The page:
I Am a Complete Commercial Pilot

Today in the mail I received a special envelope from the Department of Transportation. Inside held a plastic card I never thought I would be privileged enough to hold. It has my name on it, as well as the words “Commercial Pilot.”certificate

Over the summer, I had completed the multi-engine commercial check ride, however I still did not feel like I had earned the right to call myself a commercial pilot. I worked hard, and after one vigorous week of training and studying, I aced a check ride full of fun but difficult maneuvers. These included lazy eights, eights-on-pylons, a short-field landing within one hundred feet, and the infamous power off 180 landing within two hundred feet.

The power off 180 fails a ton of people each year, including a friend of mine who is now a great flight instructor. On downwind, once crossing the landing target point on the runway, the throttle is pulled to idle, and the pilot must land the aircraft within two hundred feet of the selected point without being short. Touching the throttle is not allowed past this point, so the energy of the airplane must be managed to perfectly land on speed and distance on that target. This is very hard, especially with changing winds and temperatures from day to day that always make the maneuver different. The day I took the ride, I made it my best landing to date. It was beautiful, and my heart raced afterwards. The examiner looked over and said that was the best power off 180 and landing he’d seen in at least five years.single-commercial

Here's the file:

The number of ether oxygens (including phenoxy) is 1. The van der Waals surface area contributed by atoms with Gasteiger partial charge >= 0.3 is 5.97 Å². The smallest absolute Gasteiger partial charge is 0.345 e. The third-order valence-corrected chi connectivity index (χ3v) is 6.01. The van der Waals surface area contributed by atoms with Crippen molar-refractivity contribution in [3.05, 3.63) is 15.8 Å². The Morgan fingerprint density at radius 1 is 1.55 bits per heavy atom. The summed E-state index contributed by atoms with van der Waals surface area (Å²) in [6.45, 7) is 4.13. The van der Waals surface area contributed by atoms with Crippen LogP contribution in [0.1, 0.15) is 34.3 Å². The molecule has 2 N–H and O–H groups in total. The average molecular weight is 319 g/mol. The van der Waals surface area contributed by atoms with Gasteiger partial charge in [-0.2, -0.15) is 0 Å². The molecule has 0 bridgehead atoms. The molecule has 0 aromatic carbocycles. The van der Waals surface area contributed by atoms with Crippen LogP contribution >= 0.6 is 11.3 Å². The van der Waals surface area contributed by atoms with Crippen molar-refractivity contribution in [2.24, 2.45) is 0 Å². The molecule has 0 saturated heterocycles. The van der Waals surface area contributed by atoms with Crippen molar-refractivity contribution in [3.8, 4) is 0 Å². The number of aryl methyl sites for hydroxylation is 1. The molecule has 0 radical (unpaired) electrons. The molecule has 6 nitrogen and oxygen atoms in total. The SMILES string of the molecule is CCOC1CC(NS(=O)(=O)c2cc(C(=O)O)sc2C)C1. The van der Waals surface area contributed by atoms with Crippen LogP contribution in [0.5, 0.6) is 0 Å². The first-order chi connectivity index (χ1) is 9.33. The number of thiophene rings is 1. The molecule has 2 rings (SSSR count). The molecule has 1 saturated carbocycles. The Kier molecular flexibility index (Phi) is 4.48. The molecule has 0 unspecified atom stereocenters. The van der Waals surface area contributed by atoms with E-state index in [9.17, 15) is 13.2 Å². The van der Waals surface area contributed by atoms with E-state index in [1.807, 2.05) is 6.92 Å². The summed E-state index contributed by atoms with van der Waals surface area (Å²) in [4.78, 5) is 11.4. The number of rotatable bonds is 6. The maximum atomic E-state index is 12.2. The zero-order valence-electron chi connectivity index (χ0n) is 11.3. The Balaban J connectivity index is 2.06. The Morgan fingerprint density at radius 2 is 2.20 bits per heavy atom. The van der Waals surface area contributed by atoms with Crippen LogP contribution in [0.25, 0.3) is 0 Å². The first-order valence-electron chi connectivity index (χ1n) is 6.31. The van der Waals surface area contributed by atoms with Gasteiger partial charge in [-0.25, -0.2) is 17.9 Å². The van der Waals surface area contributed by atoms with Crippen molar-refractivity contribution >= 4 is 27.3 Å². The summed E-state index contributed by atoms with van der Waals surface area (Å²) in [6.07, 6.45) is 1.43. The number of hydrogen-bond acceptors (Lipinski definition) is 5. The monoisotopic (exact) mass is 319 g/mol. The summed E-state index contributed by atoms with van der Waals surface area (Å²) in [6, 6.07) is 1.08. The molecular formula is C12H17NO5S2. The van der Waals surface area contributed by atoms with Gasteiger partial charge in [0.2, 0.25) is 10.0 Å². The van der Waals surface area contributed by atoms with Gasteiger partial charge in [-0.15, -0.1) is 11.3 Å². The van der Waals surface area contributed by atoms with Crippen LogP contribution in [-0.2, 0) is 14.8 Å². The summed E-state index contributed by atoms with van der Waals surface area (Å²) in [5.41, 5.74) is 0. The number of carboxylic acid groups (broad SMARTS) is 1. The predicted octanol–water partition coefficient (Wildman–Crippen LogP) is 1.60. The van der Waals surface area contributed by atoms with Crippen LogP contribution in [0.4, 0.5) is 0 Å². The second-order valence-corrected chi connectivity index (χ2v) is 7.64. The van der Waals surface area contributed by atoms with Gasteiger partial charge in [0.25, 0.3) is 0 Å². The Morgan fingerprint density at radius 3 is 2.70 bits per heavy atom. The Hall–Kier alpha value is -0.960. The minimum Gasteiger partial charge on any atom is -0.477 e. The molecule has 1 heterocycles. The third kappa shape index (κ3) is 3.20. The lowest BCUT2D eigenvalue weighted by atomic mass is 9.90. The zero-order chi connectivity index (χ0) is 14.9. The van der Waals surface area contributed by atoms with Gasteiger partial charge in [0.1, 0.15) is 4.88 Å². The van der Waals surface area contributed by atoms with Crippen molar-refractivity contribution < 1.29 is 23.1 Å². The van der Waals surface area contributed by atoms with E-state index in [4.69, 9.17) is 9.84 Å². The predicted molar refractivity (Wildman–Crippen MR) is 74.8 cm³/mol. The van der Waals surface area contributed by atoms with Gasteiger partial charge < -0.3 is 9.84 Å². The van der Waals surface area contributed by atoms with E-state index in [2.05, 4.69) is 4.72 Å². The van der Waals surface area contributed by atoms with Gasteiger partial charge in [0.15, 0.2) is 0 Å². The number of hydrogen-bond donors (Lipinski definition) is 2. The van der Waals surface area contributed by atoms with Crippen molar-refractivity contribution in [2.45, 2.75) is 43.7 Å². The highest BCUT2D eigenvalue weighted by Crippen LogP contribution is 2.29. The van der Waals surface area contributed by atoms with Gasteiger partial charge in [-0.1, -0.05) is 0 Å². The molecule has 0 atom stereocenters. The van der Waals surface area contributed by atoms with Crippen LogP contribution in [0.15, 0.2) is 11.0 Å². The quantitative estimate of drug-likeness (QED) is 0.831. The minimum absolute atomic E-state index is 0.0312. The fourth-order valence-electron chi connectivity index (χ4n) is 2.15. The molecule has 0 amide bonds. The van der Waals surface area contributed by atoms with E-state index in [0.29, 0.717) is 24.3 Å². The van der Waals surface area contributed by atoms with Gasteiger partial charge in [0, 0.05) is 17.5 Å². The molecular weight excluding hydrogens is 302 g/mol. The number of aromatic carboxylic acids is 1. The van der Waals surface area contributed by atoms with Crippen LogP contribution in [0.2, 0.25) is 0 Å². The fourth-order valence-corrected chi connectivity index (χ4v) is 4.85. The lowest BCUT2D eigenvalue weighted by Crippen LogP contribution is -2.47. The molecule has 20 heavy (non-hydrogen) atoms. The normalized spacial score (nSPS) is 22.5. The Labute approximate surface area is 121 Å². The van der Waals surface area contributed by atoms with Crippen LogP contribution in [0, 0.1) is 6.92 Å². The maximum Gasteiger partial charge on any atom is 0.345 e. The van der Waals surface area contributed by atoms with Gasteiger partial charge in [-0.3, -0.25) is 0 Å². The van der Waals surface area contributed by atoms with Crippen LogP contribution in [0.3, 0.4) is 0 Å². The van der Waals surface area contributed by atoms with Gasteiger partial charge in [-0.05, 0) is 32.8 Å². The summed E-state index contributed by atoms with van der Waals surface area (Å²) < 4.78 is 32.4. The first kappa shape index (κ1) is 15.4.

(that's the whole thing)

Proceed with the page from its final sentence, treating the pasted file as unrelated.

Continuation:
The rest of my maneuvers were well-flown as well, and I passed with flying colors. It was a lot of fun to fly the airplane to its limits and look outside the windshield again. The flight instructor ride is the same, but from the right seat with a grueling oral exam beforehand. This was a good foundation for me to have as I seek out that next accomplishment in my career. As of now, I can apply to registered commercial operators, and fly just about any aircraft. This is a near dream come true, and I am very excited to enter the latter half of my education. It’s time to hit the books for an extensive review, and start to build hours and consider some of the companies that I have met. I’m h0nored to enter this tier of pilots, and look forward to entering the community of flight instructors soon.

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Summer Update

IMG_0608So this summer I have been staying in Richmond to hopefully complete commercial and CFI training. So far I have been fairly productive. I’ve passed my commercial MEL check ride, and have passed both the FOI and FIA written tests for CFI. I am about to start the flying for the single engine add-on to the commercial certificate soon, and I’m really crossing my fingers that waiting for a DPE will prevent me from meeting all my goals this summer. EKU is getting around sixty new students in the Fall, so if I can get my CFI done, I will have plenty of work as a student employee.